NEUROTECH is organizing a workgroup day on March 28th from 2 PM- 6:30 PM CET. Four workgroups of Science, Industry, Ethics, and Bridge will present and discuss their own perspective on how the neuromorphic field can close the gap between materials and devices to systems and applications.
Each workgroup event lasts about 1 hour, including two short (20 min) presentations, followed by a moderated discussion between the speakers and the audience.
Science workgroup has invited two speakers representing two recently funded European projects in the framework of ICT and FET calls.
Industry workgroup has invited two companies providing tools that ease the understanding and usage of novel devices for neuromorphic systems.
Ethics workgroup will tackle the highly discussed issue of explainability in AI and how neuromorphic systems can move in this direction.
Finally, Bridge workgroup aims to bridge the neuromorphic field with unconventional devices and computing systems to find synergies that can bring further ideas for the future of neuromorphic systems.
|Time (CET)||Work Group||Speaker|
|2 - 3 PM||
Science and Technology
Chair: Dr. Sabina Spiga - IMM-CNR
Dr. Elisa Vianello - EU H2020 MeM-Scales
Prof. Bernabé Linares-Barranco - EU FET H2020 Hermes
|3 - 4 PM||
Chair: Dr. Alice Mizrahi - Thales
Dr. Adnan Mehonic - UCL/ InstrinSic
Prof. Themis Prodromakis - Southhampton University/Arc Instrument
|4 - 4:30 PM||Coffee Break|
|4:30 - 5:30 PM||
Ethics and Future Discussions
Chair: Prof. Steve Furber - UNIMANN
Carlos Zednik, EUT, the Netherlands.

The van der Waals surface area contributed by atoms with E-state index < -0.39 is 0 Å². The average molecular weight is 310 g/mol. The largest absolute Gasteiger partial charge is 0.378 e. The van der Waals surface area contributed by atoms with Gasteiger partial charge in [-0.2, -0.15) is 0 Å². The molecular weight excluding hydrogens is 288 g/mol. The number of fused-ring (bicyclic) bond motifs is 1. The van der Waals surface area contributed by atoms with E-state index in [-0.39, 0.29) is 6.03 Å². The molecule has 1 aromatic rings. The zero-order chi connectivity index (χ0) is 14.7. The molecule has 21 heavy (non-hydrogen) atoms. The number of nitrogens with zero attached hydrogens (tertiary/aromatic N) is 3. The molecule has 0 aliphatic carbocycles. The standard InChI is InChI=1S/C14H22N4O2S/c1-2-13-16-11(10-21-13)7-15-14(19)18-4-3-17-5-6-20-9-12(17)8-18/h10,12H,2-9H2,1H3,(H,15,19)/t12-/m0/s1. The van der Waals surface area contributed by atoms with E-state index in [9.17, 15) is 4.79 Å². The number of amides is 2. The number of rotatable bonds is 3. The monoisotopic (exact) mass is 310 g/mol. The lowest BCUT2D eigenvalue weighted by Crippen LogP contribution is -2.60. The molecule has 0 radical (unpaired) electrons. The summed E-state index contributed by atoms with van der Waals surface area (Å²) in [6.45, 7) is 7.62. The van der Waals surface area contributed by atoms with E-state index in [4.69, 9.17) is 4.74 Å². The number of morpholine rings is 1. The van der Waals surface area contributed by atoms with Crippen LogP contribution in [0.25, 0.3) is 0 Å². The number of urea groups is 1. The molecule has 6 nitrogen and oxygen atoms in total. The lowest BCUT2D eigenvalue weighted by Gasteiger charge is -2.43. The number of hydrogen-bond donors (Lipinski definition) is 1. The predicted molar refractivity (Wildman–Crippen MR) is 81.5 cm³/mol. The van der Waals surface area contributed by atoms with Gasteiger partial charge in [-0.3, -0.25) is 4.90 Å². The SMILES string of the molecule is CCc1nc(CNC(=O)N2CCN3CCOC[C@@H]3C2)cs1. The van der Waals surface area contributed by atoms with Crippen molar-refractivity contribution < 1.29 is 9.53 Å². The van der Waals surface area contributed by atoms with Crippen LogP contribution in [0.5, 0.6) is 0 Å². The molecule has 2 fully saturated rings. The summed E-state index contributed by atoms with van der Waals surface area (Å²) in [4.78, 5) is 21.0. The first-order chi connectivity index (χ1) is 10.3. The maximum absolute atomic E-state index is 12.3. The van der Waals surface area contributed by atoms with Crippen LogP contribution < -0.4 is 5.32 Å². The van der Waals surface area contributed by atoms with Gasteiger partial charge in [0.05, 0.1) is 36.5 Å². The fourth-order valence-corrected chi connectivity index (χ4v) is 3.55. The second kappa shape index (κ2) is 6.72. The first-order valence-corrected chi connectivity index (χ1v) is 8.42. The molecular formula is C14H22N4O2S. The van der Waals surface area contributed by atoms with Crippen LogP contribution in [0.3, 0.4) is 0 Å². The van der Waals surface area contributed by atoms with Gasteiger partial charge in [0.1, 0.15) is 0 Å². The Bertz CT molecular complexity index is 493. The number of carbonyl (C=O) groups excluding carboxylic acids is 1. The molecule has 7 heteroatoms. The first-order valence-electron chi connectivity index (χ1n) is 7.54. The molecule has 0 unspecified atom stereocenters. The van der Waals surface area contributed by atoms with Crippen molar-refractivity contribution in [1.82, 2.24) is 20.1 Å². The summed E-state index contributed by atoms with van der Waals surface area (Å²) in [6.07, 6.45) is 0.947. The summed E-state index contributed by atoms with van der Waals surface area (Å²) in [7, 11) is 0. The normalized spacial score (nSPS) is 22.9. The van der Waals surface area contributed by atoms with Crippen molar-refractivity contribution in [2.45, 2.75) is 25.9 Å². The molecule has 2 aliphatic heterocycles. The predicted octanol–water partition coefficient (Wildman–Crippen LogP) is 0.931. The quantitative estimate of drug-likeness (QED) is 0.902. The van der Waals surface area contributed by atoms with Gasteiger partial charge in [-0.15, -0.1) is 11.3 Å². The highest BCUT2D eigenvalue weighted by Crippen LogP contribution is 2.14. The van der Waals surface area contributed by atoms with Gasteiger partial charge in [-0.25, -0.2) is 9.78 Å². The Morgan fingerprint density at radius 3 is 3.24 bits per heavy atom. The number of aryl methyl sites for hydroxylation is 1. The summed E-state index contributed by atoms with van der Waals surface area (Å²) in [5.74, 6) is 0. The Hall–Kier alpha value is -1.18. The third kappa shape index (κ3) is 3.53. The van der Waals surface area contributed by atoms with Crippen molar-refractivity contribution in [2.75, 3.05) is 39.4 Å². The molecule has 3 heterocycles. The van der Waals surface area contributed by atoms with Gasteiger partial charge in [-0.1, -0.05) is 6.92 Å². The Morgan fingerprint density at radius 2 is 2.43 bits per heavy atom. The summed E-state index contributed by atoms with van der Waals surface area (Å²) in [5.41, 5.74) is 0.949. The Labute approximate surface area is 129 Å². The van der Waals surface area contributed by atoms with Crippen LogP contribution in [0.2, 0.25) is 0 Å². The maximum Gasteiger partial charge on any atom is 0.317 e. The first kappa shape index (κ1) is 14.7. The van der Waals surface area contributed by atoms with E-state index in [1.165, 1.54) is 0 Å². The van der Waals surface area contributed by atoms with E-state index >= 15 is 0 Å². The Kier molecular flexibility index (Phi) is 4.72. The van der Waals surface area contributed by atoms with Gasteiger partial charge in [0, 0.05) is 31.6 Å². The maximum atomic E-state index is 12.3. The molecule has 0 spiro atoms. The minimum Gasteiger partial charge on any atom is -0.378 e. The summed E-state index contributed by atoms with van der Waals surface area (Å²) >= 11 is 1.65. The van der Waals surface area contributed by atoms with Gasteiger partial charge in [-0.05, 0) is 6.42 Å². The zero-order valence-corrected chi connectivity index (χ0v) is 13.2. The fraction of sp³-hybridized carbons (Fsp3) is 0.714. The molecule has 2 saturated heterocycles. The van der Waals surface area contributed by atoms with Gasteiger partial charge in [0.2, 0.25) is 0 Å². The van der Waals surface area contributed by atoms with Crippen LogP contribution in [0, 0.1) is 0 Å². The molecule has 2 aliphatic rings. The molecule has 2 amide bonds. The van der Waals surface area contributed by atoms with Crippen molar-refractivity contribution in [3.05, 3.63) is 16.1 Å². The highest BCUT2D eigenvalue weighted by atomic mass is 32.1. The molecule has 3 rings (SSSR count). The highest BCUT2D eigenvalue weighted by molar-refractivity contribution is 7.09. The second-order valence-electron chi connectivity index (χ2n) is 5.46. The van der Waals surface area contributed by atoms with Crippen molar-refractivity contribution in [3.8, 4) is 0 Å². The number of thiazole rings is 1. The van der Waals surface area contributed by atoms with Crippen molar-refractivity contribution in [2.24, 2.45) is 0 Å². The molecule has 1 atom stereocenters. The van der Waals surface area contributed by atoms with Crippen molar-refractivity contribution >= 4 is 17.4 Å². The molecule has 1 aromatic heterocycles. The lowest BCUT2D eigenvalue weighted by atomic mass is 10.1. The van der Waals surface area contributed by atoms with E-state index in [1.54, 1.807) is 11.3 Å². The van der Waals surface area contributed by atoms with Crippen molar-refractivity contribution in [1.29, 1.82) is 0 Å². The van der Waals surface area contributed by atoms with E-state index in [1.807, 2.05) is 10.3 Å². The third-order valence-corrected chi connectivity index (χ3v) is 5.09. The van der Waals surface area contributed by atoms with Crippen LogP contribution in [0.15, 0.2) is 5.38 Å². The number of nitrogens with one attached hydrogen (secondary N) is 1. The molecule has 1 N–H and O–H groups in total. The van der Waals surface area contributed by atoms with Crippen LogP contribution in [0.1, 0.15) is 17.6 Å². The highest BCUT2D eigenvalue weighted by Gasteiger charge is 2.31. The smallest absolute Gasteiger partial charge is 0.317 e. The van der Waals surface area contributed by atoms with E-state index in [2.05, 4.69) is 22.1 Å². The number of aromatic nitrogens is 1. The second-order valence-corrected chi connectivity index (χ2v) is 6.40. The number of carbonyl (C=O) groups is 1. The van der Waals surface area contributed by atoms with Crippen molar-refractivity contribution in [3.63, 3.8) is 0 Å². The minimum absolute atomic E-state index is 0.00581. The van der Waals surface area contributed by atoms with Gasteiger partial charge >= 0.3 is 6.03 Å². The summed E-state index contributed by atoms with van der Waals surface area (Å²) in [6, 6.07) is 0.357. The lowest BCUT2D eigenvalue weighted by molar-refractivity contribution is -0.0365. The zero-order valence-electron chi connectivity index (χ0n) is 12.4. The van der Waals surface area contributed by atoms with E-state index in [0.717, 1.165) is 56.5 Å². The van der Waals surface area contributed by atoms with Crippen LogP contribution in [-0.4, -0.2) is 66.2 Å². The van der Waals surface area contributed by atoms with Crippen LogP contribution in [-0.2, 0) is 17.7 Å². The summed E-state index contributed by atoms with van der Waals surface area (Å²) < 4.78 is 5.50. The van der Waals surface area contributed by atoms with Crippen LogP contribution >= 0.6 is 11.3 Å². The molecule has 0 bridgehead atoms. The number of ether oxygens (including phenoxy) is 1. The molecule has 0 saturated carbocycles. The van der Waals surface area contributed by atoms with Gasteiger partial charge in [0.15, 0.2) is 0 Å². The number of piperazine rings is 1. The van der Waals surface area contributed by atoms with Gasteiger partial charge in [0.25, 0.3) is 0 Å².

Panel discussion: Ron Chrisley, U. Sussex, UK, Bernd Stahl, De Montfort U., UK, Carlos Zednik, Eindhoven UT, The Netherlands, Steve Furber, U. Manchester, UK
|5:30 - 6:30 PM||
Chair: Dr. Melika Payvand - UZH/ETHZ
Dr. Danijela Markovic - CNRS - Neuromorphic Quantum Computing
Carlos Zednik, Eindhoven UT, The Netherlands
Title: Moral Responsibility and Explainable AI
The opacity of ML-driven AI systems has been thought to give rise to responsibility gaps: situations in which no moral agent can be deemed responsible for AI-executed actions. Indeed, opacity systematically undermines stakeholders' abilities to predict, justify, and control the behavior of AI-executed actions, and thus, arguably renders them ineligible as morally responsible agents. In this talk, I will consider whether current analytic techniques from Explainable AI can be used to close these responsibility gaps. Although I will argue that predictive ability can in many cases be reinstated, I will suggest that the ability to justify and control remains limited. Finally, I will draw some speculative conclusions for explainable AI as a research program and as an instrument for "AI for good".